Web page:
The appeal of the genre, for me, was simply the exploration and puzzle solving. It was fantastic to read a rich description of a room and let your imagination fill in the blanks while paying attention to keywords that might be important. It was extremely fun to wander around, collect items and try to solve the puzzles. It was challenging, right down to having to make your own maps for a game with as many as 80 rooms to explore. I recall many Infocom games taking weeks or months to complete. If you were stuck, you were stuck. Fortunately the better games were fair and had all the information you needed in the text descriptions. Zork, however, was not fair at all but that was okay as it was early and nobody knew any better. People just did things because they were cool. Those guys were learning game design as they produced the games.

Traditionally there's been something of a rift between fans of action games and fans of adventure games. You're responsible for creating or publishing some of the most landmark titles in the action and FPS (first-person shooter) genre, but are also an outspoken adventure game fan. How do you compartmentalize your design philosophy between the two genres, and do you think the delineation is important?

George: I don't really think of it that way. A game is a game and a genre is a genre. A lot of design principles cross genres. When working in any genre you just try to do what's best for the type of game you're making. An example: All early Apogee games had save and load and we included cheat codes in the manuals. This came from disliking spending $50 for a game and not being able to save or getting stuck somewhere and shelving the game. My thought was, you spend your $50, you can play any way you like. Dying in an adventure game always pissed me off. It was never fair. It was like the designer was laughing at you and the result was just wasting your time. Even on some Infocom games like Planetfall you could starve to death and get in a bad state, and if you hadn't saved at the right time then you might lose an hour.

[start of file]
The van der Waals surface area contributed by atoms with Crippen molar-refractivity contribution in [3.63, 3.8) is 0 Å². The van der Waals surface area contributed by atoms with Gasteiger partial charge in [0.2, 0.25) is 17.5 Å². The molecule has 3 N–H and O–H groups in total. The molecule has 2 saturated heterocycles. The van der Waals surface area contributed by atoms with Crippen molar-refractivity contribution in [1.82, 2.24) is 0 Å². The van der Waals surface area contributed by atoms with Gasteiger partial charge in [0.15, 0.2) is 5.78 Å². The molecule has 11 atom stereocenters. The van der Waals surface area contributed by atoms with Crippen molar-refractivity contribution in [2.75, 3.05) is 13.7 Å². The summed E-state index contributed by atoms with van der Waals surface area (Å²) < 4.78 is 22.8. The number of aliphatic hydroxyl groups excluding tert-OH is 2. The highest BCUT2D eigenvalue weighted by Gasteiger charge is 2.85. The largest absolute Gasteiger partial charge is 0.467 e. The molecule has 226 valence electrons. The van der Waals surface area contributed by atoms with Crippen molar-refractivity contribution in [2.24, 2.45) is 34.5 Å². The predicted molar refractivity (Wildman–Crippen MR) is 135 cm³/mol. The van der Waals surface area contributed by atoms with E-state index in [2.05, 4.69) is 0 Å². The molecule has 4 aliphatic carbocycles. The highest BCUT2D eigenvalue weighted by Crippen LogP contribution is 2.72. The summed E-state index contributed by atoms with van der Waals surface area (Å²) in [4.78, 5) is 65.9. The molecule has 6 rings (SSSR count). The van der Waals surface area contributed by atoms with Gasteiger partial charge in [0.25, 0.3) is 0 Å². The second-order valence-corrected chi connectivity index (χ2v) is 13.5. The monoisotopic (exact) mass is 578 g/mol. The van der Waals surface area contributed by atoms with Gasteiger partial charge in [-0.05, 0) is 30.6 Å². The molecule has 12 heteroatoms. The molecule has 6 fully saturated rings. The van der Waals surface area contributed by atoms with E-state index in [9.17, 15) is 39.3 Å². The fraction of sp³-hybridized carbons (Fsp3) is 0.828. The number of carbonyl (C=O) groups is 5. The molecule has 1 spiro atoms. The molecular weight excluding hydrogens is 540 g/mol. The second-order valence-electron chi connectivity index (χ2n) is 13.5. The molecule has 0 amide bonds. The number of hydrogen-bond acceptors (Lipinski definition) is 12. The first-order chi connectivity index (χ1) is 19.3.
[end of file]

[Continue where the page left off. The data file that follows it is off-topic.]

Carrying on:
Roberta Williams once cited Duke Nukem 3D as an influence on her action-tinged final King's Quest entry, Mask of Eternity. Duke Nukem 3D also distinguished itself from other FPS games of the time for its environmental interactivity, a design feature largely associated with adventure games. Were there any adventure games that were an influence in creating Duke?

George: I didn't really know about Roberta's comments on Duke until the Colossal Cave PR interviews but it all makes sense in the timeline back then. Doom, Duke and Quake shook things up a lot from 1993-1996. In short, faster hardware killed adventure games by enabling fast-paced shooters. There was no going back, and due to the visceral nature and action the genre quickly became the most popular and every publisher wanted action games and slower-paced adventure games fell by the wayside, which was a shame. It bothered me when I learned that Grim Fandango would be Lucasarts's last adventure game but I understood the economics.

The Duke team: (Duke bottom left; George top row, second from right)

I don't recall any direct adventure game influence when making Duke Nukem 3D, but as always, when you make things, you are influenced by all the things you saw and played up to that point. Interactivity is always an immersive thing so once we had a dedicated Use key to open doors or flip switches, you just look for more places to integrate using something. Everything evolved from that over lots of iteration and thinking, “Can we use a toilet? Why not? What happens when you do that?” Then you apply that sequence of questions to everything in the game and pretty soon it becomes clear that if it looks like you should interact with something, you should let the player do that.